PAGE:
Resistant starch (RS) has been shown to beneficially affect insulin sensitivity in healthy individuals and those with metabolic syndrome, but its effects on human type 2 diabetes (T2DM) are unknown. This study aimed to determine the effects of increased RS consumption on insulin sensitivity and glucose control and changes in postprandial metabolites and body fat in T2DM. Seventeen individuals with well-controlled T2DM (HbA1c 46.6±2 mmol/mol) consumed, in a random order, either 40 g of type 2 RS (HAM-RS2) or a placebo, daily for 12 weeks with a 12-week washout period in between. At the end of each intervention period, participants attended for three metabolic investigations: a two-step euglycemic–hyperinsulinemic clamp combined with an infusion of [6,6-2H2] glucose, a meal tolerance test (MTT) with arterio-venous sampling across the forearm, and whole-body imaging. HAM-RS2 resulted in significantly lower postprandial glucose concentrations (P=0.045) and a trend for greater glucose uptake across the forearm muscle (P=0.077); however, there was no effect of HAM-RS2 on hepatic or peripheral insulin sensitivity, or on HbA1c. Fasting non-esterified fatty acid (NEFA) concentrations were significantly lower (P=0.004) and NEFA suppression was greater during the clamp with HAM-RS2 (P=0.001). Fasting triglyceride (TG) concentrations and soleus intramuscular TG concentrations were significantly higher following the consumption of HAM-RS2 (P=0.039 and P=0.027 respectively). Although fasting GLP1 concentrations were significantly lower following HAM-RS2 consumption (P=0.049), postprandial GLP1 excursions during the MTT were significantly greater (P=0.009). HAM-RS2 did not improve tissue insulin sensitivity in well-controlled T2DM, but demonstrated beneficial effects on meal handling, possibly due to higher postprandial GLP1.
C L Bodinham, L Smith, E L Thomas, J D Bell, J R Swann, A Costabile, D Russell-Jones, A M Umpleby, and M D Robertson
T P McVeigh, R J Mulligan, U M McVeigh, P W Owens, N Miller, M Bell, F Sebag, C Guerin, D S Quill, J B Weidhaas, M J Kerin, and A J Lowery
MicroRNAs (miRNAs) are small noncoding RNA molecules that exert post-transcriptional effects on gene expression by binding with cis-regulatory regions in target messenger RNA (mRNA). Polymorphisms in genes encoding miRNAs or in miRNA–mRNA binding sites confer deleterious epigenetic effects on cancer risk. miR-146a has a role in inflammation and may have a role as a tumour suppressor. The polymorphism rs2910164 in the MIR146A gene encoding pre-miR-146a has been implicated in several inflammatory pathologies, including cancers of the breast and thyroid, although evidence for the associations has been conflicting in different populations. We aimed to further investigate the association of this variant with these two cancers in an Irish cohort.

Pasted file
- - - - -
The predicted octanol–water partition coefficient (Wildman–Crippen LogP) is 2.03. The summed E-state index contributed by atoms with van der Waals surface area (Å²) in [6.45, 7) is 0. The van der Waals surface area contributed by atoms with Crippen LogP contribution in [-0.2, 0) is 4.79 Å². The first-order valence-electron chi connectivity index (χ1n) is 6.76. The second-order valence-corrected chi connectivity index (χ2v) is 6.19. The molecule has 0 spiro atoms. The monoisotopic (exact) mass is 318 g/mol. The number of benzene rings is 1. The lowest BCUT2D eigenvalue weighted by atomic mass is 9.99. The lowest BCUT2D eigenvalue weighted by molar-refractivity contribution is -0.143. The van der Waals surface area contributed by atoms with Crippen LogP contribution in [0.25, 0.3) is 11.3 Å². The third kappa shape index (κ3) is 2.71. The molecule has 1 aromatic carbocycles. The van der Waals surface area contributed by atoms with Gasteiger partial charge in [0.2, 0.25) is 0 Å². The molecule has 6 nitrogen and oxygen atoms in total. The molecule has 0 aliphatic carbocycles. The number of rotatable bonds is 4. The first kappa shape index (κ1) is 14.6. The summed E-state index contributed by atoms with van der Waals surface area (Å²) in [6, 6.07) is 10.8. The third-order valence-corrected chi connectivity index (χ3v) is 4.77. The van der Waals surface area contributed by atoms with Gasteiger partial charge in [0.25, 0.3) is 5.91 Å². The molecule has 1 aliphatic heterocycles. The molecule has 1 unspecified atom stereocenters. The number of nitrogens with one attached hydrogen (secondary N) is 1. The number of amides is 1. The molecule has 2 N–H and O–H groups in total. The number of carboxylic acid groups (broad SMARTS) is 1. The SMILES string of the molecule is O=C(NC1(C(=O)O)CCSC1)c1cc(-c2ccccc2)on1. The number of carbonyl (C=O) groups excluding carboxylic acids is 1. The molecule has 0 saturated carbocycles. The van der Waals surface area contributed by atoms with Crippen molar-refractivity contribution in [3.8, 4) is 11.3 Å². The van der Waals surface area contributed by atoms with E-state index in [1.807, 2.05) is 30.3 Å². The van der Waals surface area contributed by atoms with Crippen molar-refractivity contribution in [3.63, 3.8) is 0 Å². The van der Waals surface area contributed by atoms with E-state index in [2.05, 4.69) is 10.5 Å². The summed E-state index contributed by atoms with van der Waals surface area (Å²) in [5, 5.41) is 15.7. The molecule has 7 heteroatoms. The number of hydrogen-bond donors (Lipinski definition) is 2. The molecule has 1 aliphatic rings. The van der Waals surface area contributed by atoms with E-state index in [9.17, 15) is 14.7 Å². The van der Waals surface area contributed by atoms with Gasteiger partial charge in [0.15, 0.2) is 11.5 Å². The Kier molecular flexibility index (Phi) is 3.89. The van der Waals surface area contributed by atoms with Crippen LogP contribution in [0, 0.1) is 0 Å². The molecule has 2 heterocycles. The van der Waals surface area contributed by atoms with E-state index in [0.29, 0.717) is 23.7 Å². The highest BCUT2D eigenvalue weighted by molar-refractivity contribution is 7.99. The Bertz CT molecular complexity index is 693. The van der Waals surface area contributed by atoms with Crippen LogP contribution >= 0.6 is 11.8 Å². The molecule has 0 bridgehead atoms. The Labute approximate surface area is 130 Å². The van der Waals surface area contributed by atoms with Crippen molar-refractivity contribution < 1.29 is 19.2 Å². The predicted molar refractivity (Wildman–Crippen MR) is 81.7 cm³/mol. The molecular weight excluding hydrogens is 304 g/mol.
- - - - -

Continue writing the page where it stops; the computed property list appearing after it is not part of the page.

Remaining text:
The study group comprised patients with breast cancer (BC), patients with differentiated thyroid cancer (DTC) and unaffected controls. Germline DNA was extracted from blood or from saliva collected using the DNA Genotek Oragene 575 collection kit, using crystallisation precipitation, and genotyped using TaqMan-based PCR. Data were analysed using SPSS, v22.
The total study group included 1516 participants. This comprised 1386 Irish participants; 724 unaffected individuals (controls), 523 patients with breast cancer (BC), 136 patients with differentiated thyroid cancer (DTC) and three patients with dual primary breast and thyroid cancer. An additional cohort of 130 patients with DTC from the South of France was also genotyped for the variant. The variant was detected with a minor allele frequency (MAF) of 0.19 in controls, 0.22 in BC and 0.27 and 0.26 in DTC cases from Ireland and France, respectively. The variant was not significantly associated with BC (per allele odds ratio = 1.20 (0.98–1.46), P = 0.07), but was associated with DTC in Irish patients (per allele OR = 1.59 (1.18–2.14), P = 0.002).
The rs2910164 variant in MIR146A is significantly associated with DTC, but is not significantly associated with BC in this cohort.